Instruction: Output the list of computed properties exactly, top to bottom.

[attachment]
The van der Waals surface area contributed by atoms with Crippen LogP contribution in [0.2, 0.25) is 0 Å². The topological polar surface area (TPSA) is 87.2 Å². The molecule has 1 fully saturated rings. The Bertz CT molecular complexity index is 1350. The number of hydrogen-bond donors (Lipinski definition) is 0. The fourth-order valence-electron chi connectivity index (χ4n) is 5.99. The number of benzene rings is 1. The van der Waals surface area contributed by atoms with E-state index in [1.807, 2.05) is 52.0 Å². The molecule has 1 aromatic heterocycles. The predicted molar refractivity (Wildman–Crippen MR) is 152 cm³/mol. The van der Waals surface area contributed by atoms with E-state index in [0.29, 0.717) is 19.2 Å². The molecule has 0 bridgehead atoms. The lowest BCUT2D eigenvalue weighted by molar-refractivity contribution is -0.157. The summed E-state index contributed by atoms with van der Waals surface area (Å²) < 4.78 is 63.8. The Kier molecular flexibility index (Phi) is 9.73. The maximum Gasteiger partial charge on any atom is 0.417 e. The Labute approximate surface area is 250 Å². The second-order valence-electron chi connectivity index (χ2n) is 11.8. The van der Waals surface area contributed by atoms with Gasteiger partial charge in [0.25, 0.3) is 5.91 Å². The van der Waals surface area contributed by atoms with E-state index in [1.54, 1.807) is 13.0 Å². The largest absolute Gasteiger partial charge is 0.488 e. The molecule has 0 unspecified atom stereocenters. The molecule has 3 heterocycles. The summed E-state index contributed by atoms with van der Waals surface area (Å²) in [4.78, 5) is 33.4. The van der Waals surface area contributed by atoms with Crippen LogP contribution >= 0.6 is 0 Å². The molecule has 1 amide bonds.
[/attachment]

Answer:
The van der Waals surface area contributed by atoms with Crippen LogP contribution in [0.2, 0.25) is 0 Å². The topological polar surface area (TPSA) is 87.2 Å². The molecule has 1 fully saturated rings. The Bertz CT molecular complexity index is 1350. The number of hydrogen-bond donors (Lipinski definition) is 0. The fourth-order valence-electron chi connectivity index (χ4n) is 5.99. The number of benzene rings is 1. The van der Waals surface area contributed by atoms with E-state index in [1.807, 2.05) is 52.0 Å². The molecule has 1 aromatic heterocycles. The predicted molar refractivity (Wildman–Crippen MR) is 152 cm³/mol. The van der Waals surface area contributed by atoms with E-state index in [0.29, 0.717) is 19.2 Å². The molecule has 0 bridgehead atoms. The lowest BCUT2D eigenvalue weighted by molar-refractivity contribution is -0.157. The summed E-state index contributed by atoms with van der Waals surface area (Å²) < 4.78 is 63.8. The Kier molecular flexibility index (Phi) is 9.73. The maximum Gasteiger partial charge on any atom is 0.417 e. The Labute approximate surface area is 250 Å². The second-order valence-electron chi connectivity index (χ2n) is 11.8. The van der Waals surface area contributed by atoms with Gasteiger partial charge in [0.25, 0.3) is 5.91 Å². The van der Waals surface area contributed by atoms with E-state index in [1.54, 1.807) is 13.0 Å². The largest absolute Gasteiger partial charge is 0.488 e. The molecule has 0 unspecified atom stereocenters. The molecule has 3 heterocycles. The summed E-state index contributed by atoms with van der Waals surface area (Å²) in [4.78, 5) is 33.4. The van der Waals surface area contributed by atoms with Crippen LogP contribution >= 0.6 is 0 Å². The molecule has 1 amide bonds.